b2k email me at acgr@hotmail.co.uk and I’ll send it to you. Last count was circa 250 emails sent:-)



    Dem huns urnay ganny like it………………………HAW!!!

  2. Celbridge Celt on

    Great team selection… If it clicks, Celts will run riot this afternoon…



    Might be a better squad this season, less points dropped post CL matches!




  3. Malone. As I said biton look a great player. He has pace , can tackle Is skill full and great in the air


    Pukki indeed looks more skilfull than hooper


    But difference is hooper had the nack of being in the right place at the right time


    Pukki has not scored many goals in 7 years. Of course we would like him to change, but why buy a forward who has not a record of scoring when the one thing we need is a proven goalscorer


    We have wasted too much money signing non goal scoring forwards who continue their poor record with us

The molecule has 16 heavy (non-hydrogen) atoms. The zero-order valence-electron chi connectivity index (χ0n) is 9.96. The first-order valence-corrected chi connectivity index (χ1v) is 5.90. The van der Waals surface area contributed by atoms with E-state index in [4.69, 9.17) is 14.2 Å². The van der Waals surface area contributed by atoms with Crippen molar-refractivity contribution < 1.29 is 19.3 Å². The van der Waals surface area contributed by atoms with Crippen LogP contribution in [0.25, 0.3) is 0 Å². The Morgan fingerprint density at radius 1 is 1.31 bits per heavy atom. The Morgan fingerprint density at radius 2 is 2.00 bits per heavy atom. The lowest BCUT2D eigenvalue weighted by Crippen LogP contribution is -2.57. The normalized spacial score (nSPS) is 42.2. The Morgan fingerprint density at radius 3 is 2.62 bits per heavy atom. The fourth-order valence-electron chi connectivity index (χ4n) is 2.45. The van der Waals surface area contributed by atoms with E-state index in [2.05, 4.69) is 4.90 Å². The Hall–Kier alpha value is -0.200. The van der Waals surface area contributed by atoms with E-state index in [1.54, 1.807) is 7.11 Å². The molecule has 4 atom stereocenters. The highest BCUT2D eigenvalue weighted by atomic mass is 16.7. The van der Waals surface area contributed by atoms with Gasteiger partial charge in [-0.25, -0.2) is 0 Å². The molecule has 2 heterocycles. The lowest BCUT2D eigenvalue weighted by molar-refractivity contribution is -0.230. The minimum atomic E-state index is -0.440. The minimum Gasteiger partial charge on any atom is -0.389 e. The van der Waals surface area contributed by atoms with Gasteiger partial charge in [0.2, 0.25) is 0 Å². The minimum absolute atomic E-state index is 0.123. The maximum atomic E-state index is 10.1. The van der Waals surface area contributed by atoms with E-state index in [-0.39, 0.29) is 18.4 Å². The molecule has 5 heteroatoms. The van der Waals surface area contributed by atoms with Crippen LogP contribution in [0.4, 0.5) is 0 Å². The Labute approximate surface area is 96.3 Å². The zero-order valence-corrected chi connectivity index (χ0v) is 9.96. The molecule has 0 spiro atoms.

We needed a goalscorer to be signed during this transfer window and so far we haven’t

  4. Gerrybhoy



    Absolutely spot on. Just does not punch his weight (or height even). Cannot cut out cross balls, long throws, nor can he punch or kick clearances






    You are being hyper-critical , seem to remember the big man clutching one out the air last seconds of the game on Wednesday to everyone’s relief.



    Don’t start making the goalkeeper the whipping Bhoy , “cannot cut out cross balls” what some or every cross ball , try watching the entire game , the centre halves are delegated to the clear the danger it’s pretty simple really, name any goalkeeper who charges off their line into very busy penalty areas nowadays?




  5. Awe_Naw_No_Annoni_Oan_Anaw_Noo on

    THERE simply isn’t any downside to the Nou Camp, the San Siro and the Amsterdam Arena for Celtic.



    The rest of the clubs in Scotland, and one in particular at Ibrox, must be jealous of a Champions League group that is unique, exciting and the definition of what grips the fans’ imagination.



    It lifts everybody in the country, with the understandable exception of the Rangers supporters, and changes the dynamic of Celtic’s season.



    You can get bored going backwards and forwards to Inverness but there’s no chance of getting blase about Barcelona, even if you did play them in the same competition last season.